At one time the vocational education program of Haskell Indian Junior College in Lawrence, Kansas, printed a series on Indian Handcraft books for the Bureau of Indian Affairs. This was discontinued long ago, but Richard C. Schneider, a professor of art at the University of Wisconsin found there was still enough interest in 1986 to reprint the series. (In case he still exists, his address was “R. Schneider, Publishers, 312 Linwood Ave., Stevens Point, Wisconsin, 54481.) The Blackft crafts book was written by John Ewers, one of the several expert Blackft anthropologists, and the man who built the Museum of the Plains Indian.
“Indian Crafts” and “Material Culture” appear to be the “low” and “high” ways of approaching things made by Native Americans. Maybe the difference is that Indian “Crafts” are still made today -- but maybe not by Indians and probably for sale rather than use. “Material Culture” is the antique kind of object, one that shows real use in a world gone by. Cub Scouts with a bead band loom are making crafts. A quilled pipe bag from 1750 is something else entirely, and probably worth a lot of money.
Ewers’ book is somewhere in the middle of the muddle. On the one hand he was an anthropologist at a time when much of the work was sorting -- creating taxonomies of objects with close attention to their construction and use. “Just exactly what IS a typical Blackft moccasin beadwork design?” they might ask, with full confidence that there was always a “typical” to be found. Jessie Schultz, surviving wife of James Willard Schultz, was famous for insisting that Blackft designs were geometric and Cree designs were floral. After she’d been saying this for a while, it certainly became true of all the moccasins made for sale to her.
Jessie and John Ewers were collaborators in the creation of the Museum of the Plains Indian in Browning, Montana, which was funded in part by the U.S. Bureau of Indian Affairs Craft Board. The building has a workroom on one end, supplied with tables that have drawers for storing half-finished work. The vision was that tourists would come to visit the museum where many wonderful objects were displayed and then they would buy reproductions or new creations from the dedicated workers, through the little shop also in the building. This would be much needed income for them.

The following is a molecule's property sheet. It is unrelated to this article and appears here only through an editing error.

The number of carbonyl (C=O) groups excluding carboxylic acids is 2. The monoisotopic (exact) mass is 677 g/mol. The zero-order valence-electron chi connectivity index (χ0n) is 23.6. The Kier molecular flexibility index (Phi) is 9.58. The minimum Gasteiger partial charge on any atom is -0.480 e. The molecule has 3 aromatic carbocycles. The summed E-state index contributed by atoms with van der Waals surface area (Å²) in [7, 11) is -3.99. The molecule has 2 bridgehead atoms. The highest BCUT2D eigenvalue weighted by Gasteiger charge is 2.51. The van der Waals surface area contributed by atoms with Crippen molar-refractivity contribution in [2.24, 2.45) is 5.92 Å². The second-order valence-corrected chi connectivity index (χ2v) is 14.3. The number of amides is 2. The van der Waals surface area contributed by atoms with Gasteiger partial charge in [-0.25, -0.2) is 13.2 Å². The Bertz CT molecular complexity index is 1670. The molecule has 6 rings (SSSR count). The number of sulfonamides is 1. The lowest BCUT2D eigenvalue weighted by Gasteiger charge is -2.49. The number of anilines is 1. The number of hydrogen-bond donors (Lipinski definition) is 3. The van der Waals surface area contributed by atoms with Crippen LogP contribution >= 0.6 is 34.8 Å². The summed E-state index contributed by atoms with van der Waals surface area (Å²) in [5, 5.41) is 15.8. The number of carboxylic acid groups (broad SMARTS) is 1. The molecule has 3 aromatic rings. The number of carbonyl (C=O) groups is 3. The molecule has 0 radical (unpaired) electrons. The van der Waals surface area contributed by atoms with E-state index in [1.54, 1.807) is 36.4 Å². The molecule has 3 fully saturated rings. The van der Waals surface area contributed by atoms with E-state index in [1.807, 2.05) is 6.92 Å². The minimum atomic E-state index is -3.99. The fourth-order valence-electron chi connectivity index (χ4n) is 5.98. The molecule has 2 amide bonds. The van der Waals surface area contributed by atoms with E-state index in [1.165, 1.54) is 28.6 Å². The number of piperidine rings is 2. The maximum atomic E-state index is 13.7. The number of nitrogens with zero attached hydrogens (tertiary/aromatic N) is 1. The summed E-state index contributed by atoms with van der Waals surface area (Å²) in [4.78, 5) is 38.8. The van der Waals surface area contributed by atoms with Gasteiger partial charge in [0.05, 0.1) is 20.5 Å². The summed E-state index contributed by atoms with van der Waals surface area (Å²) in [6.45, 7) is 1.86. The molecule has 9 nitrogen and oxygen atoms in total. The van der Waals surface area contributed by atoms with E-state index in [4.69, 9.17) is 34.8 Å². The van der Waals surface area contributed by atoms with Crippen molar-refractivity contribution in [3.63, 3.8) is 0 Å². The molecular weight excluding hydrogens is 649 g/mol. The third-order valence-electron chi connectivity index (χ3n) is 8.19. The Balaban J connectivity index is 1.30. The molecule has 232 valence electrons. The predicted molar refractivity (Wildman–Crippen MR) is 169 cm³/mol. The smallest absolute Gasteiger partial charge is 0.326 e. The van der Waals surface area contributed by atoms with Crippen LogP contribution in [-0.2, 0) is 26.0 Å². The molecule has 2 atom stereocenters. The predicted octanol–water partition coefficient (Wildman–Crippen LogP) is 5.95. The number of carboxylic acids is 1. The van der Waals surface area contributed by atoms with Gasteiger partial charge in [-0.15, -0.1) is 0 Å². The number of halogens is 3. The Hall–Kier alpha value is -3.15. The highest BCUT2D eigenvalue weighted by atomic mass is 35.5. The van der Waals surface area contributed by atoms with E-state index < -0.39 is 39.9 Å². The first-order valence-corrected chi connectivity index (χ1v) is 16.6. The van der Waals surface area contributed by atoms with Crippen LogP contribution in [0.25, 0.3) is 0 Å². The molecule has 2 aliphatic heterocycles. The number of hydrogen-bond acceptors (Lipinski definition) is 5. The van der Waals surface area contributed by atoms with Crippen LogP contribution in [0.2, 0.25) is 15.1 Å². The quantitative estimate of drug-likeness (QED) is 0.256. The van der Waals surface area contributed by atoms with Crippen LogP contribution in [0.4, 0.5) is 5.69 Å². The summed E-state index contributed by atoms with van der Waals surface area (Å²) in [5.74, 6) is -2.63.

Ewers’ little 66 page book (“Blackfeet Crafts,” no copyright given, paperback, ISBN 0-936984-0) would be useful for someone buying artifacts and concerned about their authenticity, or it could also help a person who wanted to make new reproductions or original creations. Adolf Hungry Wolf began his literary career with dozens of this sort of book, full of photos and diagrams.
At the elite “material culture” end of the spectrum, one would do well to buy a “book on demand” reproduction from UMI (300 North Zeeb Road, Ann Arbor, Michigan, 48106-13460). “Material Culture of the Blackfoot Indian” was edited by Clark Wissler, an earlier anthropologist of the Blackft. The book was originally published by the American Museum of Natural History, Vol. V, Part 1. Wissler’s introduction is dated October 1, 1909. He acknowledges Robert H. Lowie and Walter McClintock, his contemporaries, for helping.